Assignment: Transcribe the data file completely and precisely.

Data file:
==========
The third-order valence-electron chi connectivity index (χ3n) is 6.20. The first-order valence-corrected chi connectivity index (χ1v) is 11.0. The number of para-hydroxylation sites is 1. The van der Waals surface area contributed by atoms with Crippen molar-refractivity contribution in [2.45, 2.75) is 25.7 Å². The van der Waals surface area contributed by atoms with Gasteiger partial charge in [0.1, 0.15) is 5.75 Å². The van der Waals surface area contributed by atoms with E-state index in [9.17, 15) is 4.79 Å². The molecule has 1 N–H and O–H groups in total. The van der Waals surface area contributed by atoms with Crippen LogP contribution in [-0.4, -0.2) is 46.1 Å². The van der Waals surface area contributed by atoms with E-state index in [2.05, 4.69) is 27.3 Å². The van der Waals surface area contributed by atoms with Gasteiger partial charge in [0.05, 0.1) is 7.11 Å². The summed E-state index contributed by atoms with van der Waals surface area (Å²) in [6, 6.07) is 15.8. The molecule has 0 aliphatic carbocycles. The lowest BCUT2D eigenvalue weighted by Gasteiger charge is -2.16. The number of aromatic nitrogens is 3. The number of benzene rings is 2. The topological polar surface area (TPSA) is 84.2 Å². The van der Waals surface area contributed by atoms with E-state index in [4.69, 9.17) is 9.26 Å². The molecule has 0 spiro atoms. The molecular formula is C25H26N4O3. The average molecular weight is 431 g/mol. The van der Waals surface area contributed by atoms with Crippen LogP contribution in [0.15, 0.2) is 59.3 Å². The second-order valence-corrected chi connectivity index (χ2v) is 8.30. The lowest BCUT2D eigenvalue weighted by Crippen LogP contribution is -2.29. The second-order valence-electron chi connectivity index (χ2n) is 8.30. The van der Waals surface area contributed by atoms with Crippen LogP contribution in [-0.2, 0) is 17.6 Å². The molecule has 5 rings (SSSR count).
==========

The third-order valence-electron chi connectivity index (χ3n) is 6.20. The first-order valence-corrected chi connectivity index (χ1v) is 11.0. The number of para-hydroxylation sites is 1. The van der Waals surface area contributed by atoms with Crippen molar-refractivity contribution in [2.45, 2.75) is 25.7 Å². The van der Waals surface area contributed by atoms with Gasteiger partial charge in [0.1, 0.15) is 5.75 Å². The van der Waals surface area contributed by atoms with E-state index in [9.17, 15) is 4.79 Å². The molecule has 1 N–H and O–H groups in total. The van der Waals surface area contributed by atoms with Crippen LogP contribution in [-0.4, -0.2) is 46.1 Å². The van der Waals surface area contributed by atoms with E-state index in [2.05, 4.69) is 27.3 Å². The van der Waals surface area contributed by atoms with Gasteiger partial charge in [0.05, 0.1) is 7.11 Å². The summed E-state index contributed by atoms with van der Waals surface area (Å²) in [6, 6.07) is 15.8. The molecule has 0 aliphatic carbocycles. The lowest BCUT2D eigenvalue weighted by Gasteiger charge is -2.16. The number of aromatic nitrogens is 3. The number of benzene rings is 2. The topological polar surface area (TPSA) is 84.2 Å². The van der Waals surface area contributed by atoms with E-state index in [4.69, 9.17) is 9.26 Å². The molecule has 0 spiro atoms. The molecular formula is C25H26N4O3. The average molecular weight is 431 g/mol. The van der Waals surface area contributed by atoms with Crippen LogP contribution in [0.15, 0.2) is 59.3 Å². The second-order valence-corrected chi connectivity index (χ2v) is 8.30. The lowest BCUT2D eigenvalue weighted by Crippen LogP contribution is -2.29. The second-order valence-electron chi connectivity index (χ2n) is 8.30. The van der Waals surface area contributed by atoms with Crippen LogP contribution in [-0.2, 0) is 17.6 Å². The molecule has 5 rings (SSSR count).